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Monday, January 14, 2008

Recently upgraded Pangkor Laut Resort has much to offer

Having done quite a bit of globetrotting for most of 2007, I ended the year with a three-day visit last month to one of the best resorts in Malaysia, Pangkor Laut Resort.

This multiple award-winning resort is a privately owned island and the gem in the crown of the YTL group. The late Luciano Pavarotti sang there and there is a suite named after him.

The large koi pond in the courtyard with small pavilions for private dining at the resort

It is about a four-hour drive from Petaling Jaya, Selangor. You need to take an hour's ferry ride to the island itself. The first 1½ hours via the North-South Expressway is smooth but the remaining two hours or so from Bidor (after exiting the highway) to Lumut (110km) is along some narrow, winding road that takes you to Teluk Intan and Sitiawan.

It can be a boring drive until you reach Manjung where you can spot several “swift hotels” created from renovated shop offices and stand-alone buildings. My children were intrigued when I pointed to the holes on the walls of these shop offices built to meet the booming demand for birds’ nests.

“Well, you are going to see lots of birds, including peacocks, at Pangkor Laut Resort,” I said, reminding them of our previous visit there three years ago.

Since last September, the resort has been reinvigorated after 10 months of upgrading work that included a yacht marina fronting the reception area.

There is also an extended beachfront stretching from the Sea Villas to the rocky outcrop and a nicely designed walkway to the reception area where guests are greeted with Roselle drinks and a cooling face towel.

Room interiors have also been upgraded and outdoor furnishings have been refreshed, bathroom surfaces refined, and living spaces made subtly larger through intelligent design. Guests can also surf the Internet from five computer stations. Four small pavilions furnished with silk cushion and bolsters offer a cosy environment for a lazy afternoon nap.

Pangkor Laut has also created a variety of serenely landscaped pavilions within an intimate courtyard setting, offering an ideal venue for weddings, ceremonies or an intimate diner with friends. There are also two smaller self-contained pavilions with its own barbeque area and private butler service and surrounded by lush greenery and overlooking a large koi pond.

What do I like best about this 22-year-old resort? It's not so much the white sandy beaches, spa village or chalets on stilts or villas in the gardens and hillside set amidst a two million year old rainforest. Rather it's the food! Yes, its culinary delights and gourmet experience!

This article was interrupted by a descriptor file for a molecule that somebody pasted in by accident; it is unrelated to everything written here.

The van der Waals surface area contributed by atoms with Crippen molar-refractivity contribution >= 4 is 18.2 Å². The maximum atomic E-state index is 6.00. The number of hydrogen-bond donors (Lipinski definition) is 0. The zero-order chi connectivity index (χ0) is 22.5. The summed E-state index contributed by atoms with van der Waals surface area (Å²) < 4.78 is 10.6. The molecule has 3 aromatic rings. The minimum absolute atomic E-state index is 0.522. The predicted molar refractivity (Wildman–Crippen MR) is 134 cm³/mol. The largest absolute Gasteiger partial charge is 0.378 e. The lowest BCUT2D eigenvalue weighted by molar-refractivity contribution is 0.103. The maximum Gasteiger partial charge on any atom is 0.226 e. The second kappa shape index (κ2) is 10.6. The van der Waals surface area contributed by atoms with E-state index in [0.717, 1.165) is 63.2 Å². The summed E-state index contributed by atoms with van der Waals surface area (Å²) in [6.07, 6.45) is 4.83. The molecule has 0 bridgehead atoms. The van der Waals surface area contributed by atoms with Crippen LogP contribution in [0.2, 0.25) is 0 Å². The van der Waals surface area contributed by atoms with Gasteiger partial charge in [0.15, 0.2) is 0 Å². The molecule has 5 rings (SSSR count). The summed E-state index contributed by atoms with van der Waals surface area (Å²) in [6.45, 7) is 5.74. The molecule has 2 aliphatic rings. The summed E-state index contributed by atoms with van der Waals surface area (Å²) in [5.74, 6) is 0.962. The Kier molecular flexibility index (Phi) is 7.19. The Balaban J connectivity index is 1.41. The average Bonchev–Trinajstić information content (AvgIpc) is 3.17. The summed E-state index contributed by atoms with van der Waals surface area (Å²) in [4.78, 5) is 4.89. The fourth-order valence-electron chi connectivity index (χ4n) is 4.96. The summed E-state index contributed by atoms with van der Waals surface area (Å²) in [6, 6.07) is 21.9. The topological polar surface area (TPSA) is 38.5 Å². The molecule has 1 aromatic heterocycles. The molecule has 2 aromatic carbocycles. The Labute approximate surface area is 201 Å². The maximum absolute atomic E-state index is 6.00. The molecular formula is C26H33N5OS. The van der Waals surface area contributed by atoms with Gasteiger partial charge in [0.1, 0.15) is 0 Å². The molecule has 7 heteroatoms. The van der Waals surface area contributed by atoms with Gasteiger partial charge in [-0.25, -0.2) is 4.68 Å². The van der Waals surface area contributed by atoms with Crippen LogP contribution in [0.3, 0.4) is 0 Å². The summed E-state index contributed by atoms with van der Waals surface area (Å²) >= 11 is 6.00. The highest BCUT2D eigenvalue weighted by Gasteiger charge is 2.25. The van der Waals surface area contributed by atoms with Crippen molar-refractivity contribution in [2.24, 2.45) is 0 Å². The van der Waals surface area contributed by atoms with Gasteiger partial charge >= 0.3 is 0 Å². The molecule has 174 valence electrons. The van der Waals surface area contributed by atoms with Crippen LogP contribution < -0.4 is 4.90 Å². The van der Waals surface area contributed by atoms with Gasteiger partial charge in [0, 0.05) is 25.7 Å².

The delightful new addition introduced since last September is the Feast Village. The concept is borrowed from the Feast Village at YTL's Starhill Gallery in Kuala Lumpur. It offers its own unique feast village or culinary experiences, replacing the previous Palm Grove cafe and Samudra restaurant.

This integrated dining concept allows guests to embark on a culinary tour of the world in one multi-faceted environment.

There are six different dining offerings, including a Japanese pavilion serving sushi and teppanyaki, a western grill pavilion, a middle-eastern pavilion, and a Chinese, Malay and Indian pavilion.

There is also a bakery, cafe and wine cellar where guests can select wines of their choice for consumption at the restaurant or to take home as a memento.

Like its Fisherman's Cove (with its signature fusion cuisine) fine-dining restaurant, the Feast Village also boasts not one but several open show kitchens, preparation areas and a display kitchen where chefs can mount displays of specific preparations and cooking skills. It can seat 170 people.

We tried out the different restaurants (except the Straits Restaurant, a new restaurant set against the rocks by the beach and serving some of the finest Straits cuisine) including Uncle Lim's, a Chinese-style restaurant serving traditional Hockchew and Nyonya dishes at Royal Bay and the Fisherman's Cove next door. The food and ambience are just great!

With a staff strength of 350 to 150 rooms, it's a ratio of two staff members to a room, a higher ratio than a hotel. It has 40 gardeners compared to three in a city hotel.

“We have 45 chefs in the seven restaurants. We need this number of chefs to provide the wide variety of buffet spread that you see at the Feast Village. We have a world-class product here,” said resort manager Jeffrey Mong.

A skimmer boat was acquired two years ago to clean up any debris floating in the nearby sea and this has helped to maintain the pristine condition of its beaches such as Emerald Bay.

By The Star (by S.C.Cheah)

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